Questions tagged [the-waste-land]

For questions about The Waste Land, the poem by T.S. Elliot. Use this tag with the [t-s-eliot] tag.

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Was T. S. Eliot's “The Waste Land” plagiarised?

This Q&A mention accusations of plagiarism levelled at T. S. Eliot in the context of his famous poem "The Waste Land". There seems to be a lot of information about this on the internet, for ...
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1answer
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Were T. S. Eliot's notes to The Waste Land partly inspired by plagiarism laws?

T. S. Eliot's poem "The Waste Land" is usually printed with the poet's notes. However, these notes were not present in the original edition and were added in a later edition dating from the same year (...
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1answer
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Interpreting T.S. Eliot's “The Waste Land”

I'm having trouble interpreting the significance of a specific stanza in T.S. ELiot's "The Waste Land". “What is that noise now? What is the wind doing?”       &...
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2answers
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Which Upanishad is TS Eliot referencing with “Datta. Dayadhvam. Damyata.” and why?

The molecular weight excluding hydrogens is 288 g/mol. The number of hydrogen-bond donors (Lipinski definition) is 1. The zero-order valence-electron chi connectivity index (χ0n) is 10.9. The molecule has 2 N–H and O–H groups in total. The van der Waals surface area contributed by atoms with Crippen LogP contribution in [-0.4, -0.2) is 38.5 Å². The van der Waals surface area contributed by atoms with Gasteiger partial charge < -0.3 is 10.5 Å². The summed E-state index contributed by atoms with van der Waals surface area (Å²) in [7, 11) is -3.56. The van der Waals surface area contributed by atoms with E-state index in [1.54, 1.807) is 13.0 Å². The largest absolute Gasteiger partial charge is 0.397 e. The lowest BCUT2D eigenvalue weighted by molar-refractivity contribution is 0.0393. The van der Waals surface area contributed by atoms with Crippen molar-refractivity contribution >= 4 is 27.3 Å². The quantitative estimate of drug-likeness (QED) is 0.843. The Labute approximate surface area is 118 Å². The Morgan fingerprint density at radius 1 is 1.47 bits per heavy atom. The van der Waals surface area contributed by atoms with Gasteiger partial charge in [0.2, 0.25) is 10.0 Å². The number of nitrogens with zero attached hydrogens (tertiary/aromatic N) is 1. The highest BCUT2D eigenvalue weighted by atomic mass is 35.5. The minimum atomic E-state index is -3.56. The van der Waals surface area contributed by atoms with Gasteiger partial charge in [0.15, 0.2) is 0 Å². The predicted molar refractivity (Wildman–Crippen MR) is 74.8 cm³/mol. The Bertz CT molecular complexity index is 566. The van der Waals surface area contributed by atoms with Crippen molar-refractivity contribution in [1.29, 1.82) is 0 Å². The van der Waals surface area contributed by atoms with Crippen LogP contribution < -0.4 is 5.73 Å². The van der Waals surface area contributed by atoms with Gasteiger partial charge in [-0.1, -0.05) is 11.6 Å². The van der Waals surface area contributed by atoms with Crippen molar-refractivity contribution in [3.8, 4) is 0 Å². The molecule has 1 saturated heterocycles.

Specifically the last lines of the Wasteland: Datta. Dayadhvam. Damyata. Shantih shantih shantih [The Wasteland] The poem was written in 1922, and the invocation can be taken as a ...
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2answers
2k views

Interpreting the line “'O keep the Dog far hence, that's friend to men” in The Waste Land

I'm hoping to get some insight into line 74 of The Waste Land (you can read The Waste Land online). Here's the passage in question (line 74 is in bold): That corpse you planted last year in your ...
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5answers
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What is the “heap of broken images” in The Waste Land?

In T. S. Eliot's poem The Waste Land (which you can read online), T. S. Eliot claims that someone (probably either humankind or the reader) only knows "a heap of broken images". What are the roots ...
15
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6answers
2k views

Significance of the Phoenician Sailor having pearls for eyes in The Waste Land

In T. S. Eliot's poem The Waste Land (which you can read online), the "Phoenician Sailor" (an image on a tarrot card) is described as having pearls for eyes in lie 48: Is your card, the drowned ...
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4answers
964 views

Understanding the key in The Waste Land

A passage from the fifth part of the poem The Waste Land (which you can read online) says: Dayadhvam: I have heard the key Turn in the door once and turn once only We think of the key, each in ...
15
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1answer
717 views

Symbolism of “hot gammon” in T. S. Eliot's The Waste Land

I'm reading T. S. Eliot's poem The Waste Land (which you can read for free online) and one particular line stuck out at me: Well, that Sunday Albert was home, they had a hot gammon, And they ...